BLTC Press Titles


available for Kindle at Amazon.com


Through the Looking Glass

Lewis Carroll


Novalis Including Hymns to the Night

Novalis, George MacDonald, Thomas Carlyle


Knowledge of Higher Worlds and its Attainment

Rudolf Steiner


Paradoxes of the Highest Science

Eliphas Levi


Geometrical lectures

by Isaac Barrow

Excerpt:

ralibus, or as they were produced as firsts than be at the Trouble of reducing them into any other Form> which perhaps might have displeased. For when I resolved to publish, I could not bear the Pains of readding over again a great Part of these Things j either from my being tired with them, or not caring to undergo the Pains and Study in new modelling them : But I have done in this as weakly Mothers, who give up their Offspring to the Care of their Friends, either to Nurse and bring up, or abandon to the wide World. One of which (for I think my self bound to Name them) is Mr. Isaac Newton, my Collegue, a Man of great Learning and Sagacity, who revised my Copy and noted such Th'mgs as wanted CorreBion, and even gave me some of his own, which you will fee here and there interspersed with mine, not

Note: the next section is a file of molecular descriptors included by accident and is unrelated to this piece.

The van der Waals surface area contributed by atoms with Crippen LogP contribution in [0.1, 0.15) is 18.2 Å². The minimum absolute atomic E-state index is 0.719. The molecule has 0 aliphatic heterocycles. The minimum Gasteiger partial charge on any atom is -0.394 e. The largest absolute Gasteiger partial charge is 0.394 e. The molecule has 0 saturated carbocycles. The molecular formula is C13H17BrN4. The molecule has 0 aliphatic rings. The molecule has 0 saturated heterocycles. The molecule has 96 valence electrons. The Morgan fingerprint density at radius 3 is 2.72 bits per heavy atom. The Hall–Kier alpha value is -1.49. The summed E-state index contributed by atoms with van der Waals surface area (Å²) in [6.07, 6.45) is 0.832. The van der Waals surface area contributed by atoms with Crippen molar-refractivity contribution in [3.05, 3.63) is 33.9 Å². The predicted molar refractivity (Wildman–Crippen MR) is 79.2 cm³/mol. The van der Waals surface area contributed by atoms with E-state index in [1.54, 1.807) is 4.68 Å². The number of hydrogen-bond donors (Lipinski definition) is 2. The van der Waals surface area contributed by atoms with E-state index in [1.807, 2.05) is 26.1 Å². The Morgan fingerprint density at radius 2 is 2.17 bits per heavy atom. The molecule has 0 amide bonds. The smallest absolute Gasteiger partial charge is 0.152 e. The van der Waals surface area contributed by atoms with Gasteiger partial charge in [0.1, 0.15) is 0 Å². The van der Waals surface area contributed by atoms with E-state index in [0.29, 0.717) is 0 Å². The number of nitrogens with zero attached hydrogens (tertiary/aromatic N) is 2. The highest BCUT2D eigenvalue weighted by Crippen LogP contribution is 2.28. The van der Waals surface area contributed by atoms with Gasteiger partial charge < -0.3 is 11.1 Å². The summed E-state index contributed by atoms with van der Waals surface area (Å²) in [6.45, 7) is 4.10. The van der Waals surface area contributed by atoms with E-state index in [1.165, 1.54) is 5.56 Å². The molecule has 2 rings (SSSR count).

without

•without their due Commendations,. The other is Mr. John Collins (who may be deservedly called theMerscnnas of our Nation, Born to promote this Science> both with his own Labours, and those os others. Who mth much Trouble took care of the Edition. I could also put several other Obstacles to your Expectations,or offer many other Excuses (tfiz. the Narrowness of my own Genius, the Want of Experiments, and Business interfering) did not I fear Cato the Seniors Jest, should be now thrown at me, Recte si Amphictyonum decreto constrictus hæc evulgas. Justice partly required a Preface of this Kind from me, and I was partly induced to it by the natural Love of a Parent for his own Offspring, that this Production might the more readily be excused, and in some Measure preserved from Censure. But if you

are

are too severe and will not admit of these Excuses, you may (for me) blame on.